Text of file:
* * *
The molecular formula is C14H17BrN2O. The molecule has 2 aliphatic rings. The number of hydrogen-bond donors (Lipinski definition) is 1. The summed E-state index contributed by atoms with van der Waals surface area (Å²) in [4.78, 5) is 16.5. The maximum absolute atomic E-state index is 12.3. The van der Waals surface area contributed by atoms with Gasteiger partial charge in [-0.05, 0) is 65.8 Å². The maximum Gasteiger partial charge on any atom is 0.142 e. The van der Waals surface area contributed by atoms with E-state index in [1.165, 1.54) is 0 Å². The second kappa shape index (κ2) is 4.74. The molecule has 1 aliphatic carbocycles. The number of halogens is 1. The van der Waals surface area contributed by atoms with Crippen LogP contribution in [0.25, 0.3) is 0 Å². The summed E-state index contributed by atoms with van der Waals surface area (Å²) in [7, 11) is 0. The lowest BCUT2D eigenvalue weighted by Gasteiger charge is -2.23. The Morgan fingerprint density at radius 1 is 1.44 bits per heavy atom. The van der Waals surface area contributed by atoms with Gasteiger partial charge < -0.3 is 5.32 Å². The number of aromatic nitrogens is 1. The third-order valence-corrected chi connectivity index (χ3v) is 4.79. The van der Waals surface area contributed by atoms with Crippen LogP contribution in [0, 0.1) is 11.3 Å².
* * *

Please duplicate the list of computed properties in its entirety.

The molecular formula is C14H17BrN2O. The molecule has 2 aliphatic rings. The number of hydrogen-bond donors (Lipinski definition) is 1. The summed E-state index contributed by atoms with van der Waals surface area (Å²) in [4.78, 5) is 16.5. The maximum absolute atomic E-state index is 12.3. The van der Waals surface area contributed by atoms with Gasteiger partial charge in [-0.05, 0) is 65.8 Å². The maximum Gasteiger partial charge on any atom is 0.142 e. The van der Waals surface area contributed by atoms with E-state index in [1.165, 1.54) is 0 Å². The second kappa shape index (κ2) is 4.74. The molecule has 1 aliphatic carbocycles. The number of halogens is 1. The van der Waals surface area contributed by atoms with Crippen LogP contribution in [0.25, 0.3) is 0 Å². The summed E-state index contributed by atoms with van der Waals surface area (Å²) in [7, 11) is 0. The lowest BCUT2D eigenvalue weighted by Gasteiger charge is -2.23. The Morgan fingerprint density at radius 1 is 1.44 bits per heavy atom. The van der Waals surface area contributed by atoms with Gasteiger partial charge < -0.3 is 5.32 Å². The number of aromatic nitrogens is 1. The third-order valence-corrected chi connectivity index (χ3v) is 4.79. The van der Waals surface area contributed by atoms with Crippen LogP contribution in [0, 0.1) is 11.3 Å².